By now, you probably know what President Obama thinks about Kanye's VMA stunt.
We want the president to rest assured that PETA, for one, can sympathize with his sentiments. After all, this isn't the first time that Kanye has been insensitive to the feelings of others.
Because we've heard from so many people who want to know more about PETA's position on "Flygate," we've decided to explore the question of "to bee or not to bee" in a bit more depth.
As we all know, human beings often don't think before they act. We don't condemn President Obama for acting on instinct. When the media began contacting us in droves for a statement, we obliged, simply by saying that the president isn't the Buddha and shouldn't be expected to do everything right—if not for that, we would not have brought it up. It's the media who are making a big deal about the fly swat—not PETA. However, we took the opportunity, when asked, to point out that we do offer lots of ways in which to control insects of all kinds without harming them, including the humane bug catcher we sent President Obama. There is even a chapter in PETA President Ingrid E. Newkirk's book The PETA Practical Guide to Animal Rights about how to rid your home of "uninvited guests."
We have lots of other items on our agenda, as you can imagine, and PETA's focus will remain on our core issues—promoting alternatives to eating animals, opposing fur and products made from animal skin, opposing laboratories that torment animals, and fighting the abuse of animals in circus training camps as well as other overt abuses that fall within our mission statement, which states that animals are not ours to eat, wear, experiment on, or use for entertainment.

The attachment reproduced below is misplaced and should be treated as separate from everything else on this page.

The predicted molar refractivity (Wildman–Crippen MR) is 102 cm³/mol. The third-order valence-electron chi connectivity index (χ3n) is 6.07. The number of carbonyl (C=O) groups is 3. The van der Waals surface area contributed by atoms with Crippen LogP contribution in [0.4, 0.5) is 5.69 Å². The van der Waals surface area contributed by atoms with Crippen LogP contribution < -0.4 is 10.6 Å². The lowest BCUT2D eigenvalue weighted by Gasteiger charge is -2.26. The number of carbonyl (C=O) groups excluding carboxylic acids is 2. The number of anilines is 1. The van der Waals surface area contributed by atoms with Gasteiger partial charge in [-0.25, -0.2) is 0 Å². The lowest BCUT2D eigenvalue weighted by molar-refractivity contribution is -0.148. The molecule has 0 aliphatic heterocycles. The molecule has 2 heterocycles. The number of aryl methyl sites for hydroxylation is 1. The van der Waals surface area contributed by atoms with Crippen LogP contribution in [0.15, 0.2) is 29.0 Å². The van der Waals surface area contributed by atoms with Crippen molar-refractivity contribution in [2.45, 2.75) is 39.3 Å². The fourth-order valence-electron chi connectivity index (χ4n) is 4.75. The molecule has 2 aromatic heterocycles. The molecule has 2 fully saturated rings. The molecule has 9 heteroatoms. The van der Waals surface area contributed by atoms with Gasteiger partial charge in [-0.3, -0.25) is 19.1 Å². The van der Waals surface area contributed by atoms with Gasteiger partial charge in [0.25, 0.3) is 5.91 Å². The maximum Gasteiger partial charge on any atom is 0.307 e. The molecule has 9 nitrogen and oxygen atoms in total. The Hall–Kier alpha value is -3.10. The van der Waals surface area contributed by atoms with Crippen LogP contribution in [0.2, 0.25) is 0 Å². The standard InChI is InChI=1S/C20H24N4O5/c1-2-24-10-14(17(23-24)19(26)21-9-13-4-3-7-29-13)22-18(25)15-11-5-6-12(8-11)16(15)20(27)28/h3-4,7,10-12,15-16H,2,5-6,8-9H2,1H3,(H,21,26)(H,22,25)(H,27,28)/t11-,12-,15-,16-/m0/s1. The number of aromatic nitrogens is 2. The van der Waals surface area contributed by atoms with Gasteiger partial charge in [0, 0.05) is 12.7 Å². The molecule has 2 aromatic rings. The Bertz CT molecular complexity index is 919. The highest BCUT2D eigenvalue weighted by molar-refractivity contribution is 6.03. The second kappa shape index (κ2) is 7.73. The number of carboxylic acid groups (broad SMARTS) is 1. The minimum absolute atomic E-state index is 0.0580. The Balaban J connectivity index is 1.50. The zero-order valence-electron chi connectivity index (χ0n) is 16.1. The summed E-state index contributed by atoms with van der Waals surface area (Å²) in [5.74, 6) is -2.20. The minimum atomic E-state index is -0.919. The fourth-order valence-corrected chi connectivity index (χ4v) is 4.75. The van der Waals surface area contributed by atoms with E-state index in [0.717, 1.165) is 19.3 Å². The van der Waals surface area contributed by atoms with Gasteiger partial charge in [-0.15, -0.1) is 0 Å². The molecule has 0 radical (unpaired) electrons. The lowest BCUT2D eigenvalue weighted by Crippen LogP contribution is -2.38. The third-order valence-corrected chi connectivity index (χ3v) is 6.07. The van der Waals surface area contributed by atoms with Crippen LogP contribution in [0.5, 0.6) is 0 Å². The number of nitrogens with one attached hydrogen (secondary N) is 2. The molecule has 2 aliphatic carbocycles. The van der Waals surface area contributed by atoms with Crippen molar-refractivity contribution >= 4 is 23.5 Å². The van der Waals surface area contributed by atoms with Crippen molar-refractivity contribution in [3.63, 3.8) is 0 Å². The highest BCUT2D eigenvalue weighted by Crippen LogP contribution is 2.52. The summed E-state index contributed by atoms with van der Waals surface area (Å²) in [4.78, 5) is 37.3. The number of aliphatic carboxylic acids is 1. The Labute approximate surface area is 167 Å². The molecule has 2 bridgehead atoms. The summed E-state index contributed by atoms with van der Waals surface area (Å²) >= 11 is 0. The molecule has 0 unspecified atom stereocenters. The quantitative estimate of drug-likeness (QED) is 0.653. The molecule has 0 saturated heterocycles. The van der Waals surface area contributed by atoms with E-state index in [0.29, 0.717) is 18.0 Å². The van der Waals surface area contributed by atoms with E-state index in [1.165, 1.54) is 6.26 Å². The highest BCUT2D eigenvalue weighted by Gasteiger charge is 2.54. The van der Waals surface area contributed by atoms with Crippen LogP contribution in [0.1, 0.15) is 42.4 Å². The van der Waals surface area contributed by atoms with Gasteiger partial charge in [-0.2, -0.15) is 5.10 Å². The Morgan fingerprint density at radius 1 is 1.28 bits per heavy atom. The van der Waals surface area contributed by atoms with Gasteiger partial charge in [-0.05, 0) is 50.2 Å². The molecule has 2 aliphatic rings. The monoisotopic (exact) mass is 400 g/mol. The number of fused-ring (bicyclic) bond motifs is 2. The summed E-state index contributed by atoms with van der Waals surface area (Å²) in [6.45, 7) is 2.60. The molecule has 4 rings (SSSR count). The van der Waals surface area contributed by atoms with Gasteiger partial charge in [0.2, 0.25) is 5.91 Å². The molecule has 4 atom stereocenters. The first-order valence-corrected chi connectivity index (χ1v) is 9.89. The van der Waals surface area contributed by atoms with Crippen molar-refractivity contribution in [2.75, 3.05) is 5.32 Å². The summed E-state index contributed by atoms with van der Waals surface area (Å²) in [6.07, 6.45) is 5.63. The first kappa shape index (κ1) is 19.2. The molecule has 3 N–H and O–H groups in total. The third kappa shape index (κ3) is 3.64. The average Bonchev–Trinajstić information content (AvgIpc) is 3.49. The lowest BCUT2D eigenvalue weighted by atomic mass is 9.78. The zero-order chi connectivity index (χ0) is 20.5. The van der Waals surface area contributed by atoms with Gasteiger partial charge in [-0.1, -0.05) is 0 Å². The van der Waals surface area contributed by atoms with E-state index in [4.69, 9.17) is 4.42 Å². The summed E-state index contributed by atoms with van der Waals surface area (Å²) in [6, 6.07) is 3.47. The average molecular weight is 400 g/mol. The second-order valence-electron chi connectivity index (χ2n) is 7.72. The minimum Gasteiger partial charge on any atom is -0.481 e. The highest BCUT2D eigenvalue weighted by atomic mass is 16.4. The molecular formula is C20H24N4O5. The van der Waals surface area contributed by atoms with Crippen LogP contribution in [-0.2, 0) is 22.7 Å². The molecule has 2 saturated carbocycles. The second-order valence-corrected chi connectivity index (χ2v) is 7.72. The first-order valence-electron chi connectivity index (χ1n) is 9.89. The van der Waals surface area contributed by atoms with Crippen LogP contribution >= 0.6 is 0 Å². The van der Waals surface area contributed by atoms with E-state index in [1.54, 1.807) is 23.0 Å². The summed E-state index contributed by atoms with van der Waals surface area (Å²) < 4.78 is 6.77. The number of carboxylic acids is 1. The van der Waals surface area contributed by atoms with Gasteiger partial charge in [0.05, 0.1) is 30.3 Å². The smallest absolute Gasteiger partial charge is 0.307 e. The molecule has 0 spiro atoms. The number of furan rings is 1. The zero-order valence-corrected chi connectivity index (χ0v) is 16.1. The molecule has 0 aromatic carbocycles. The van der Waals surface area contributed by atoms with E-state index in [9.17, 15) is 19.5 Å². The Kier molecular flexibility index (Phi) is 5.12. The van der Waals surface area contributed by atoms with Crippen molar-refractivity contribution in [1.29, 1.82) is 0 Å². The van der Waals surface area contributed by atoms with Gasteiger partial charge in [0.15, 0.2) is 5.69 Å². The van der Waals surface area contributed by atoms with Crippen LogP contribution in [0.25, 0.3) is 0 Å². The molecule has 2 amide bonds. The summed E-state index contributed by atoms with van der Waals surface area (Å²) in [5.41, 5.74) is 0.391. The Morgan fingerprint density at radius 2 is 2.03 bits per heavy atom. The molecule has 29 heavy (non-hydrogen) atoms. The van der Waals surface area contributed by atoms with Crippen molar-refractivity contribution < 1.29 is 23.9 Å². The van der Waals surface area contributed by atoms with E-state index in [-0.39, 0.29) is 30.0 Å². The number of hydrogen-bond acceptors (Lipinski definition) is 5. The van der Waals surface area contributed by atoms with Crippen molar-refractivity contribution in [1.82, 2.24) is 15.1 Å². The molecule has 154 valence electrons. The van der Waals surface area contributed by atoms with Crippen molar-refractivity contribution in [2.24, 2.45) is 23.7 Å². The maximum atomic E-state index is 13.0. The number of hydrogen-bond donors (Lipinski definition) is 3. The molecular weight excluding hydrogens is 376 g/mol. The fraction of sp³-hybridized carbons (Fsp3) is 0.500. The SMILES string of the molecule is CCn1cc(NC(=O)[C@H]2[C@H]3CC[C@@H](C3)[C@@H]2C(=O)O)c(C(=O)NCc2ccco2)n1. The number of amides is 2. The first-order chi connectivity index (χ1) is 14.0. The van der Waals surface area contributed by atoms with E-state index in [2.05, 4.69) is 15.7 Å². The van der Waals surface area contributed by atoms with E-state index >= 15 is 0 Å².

We support compassion for all animals, even the most curious, smallest, and least sympathetic ones. We hope that everyone will take inspiration from Nobel Peace Prize–winner Dr. Albert Schweitzer, who believed that even insects were deserving of compassion and who would stop to move a worm from hot pavement to cool earth. Aware of the problems and responsibilities that go along with an expanded ethical code, Schweitzer said that we each must "live daily from judgment to judgment, deciding each case as it arises, as wisely and mercifully as we can."
We can't stop all suffering, but that doesn't mean we shouldn't stop any. Our wish is for all people to act wisely and mercifully toward animals.
Written by Alisa Mullins
Well, I guess it can't be said that President Obama wouldn't hurt a fly. The commander in chief was recently pestered by a fly during an interview. He swatted at the insect and killed the little guy instantly.
Believe it or not, we've actually been contacted by multiple media outlets wanting to know PETA's official response to the executive insect execution.
In a nutshell, our position is this: He isn't the Buddha, he's a human being, and human beings have a long way to go before they think before they act.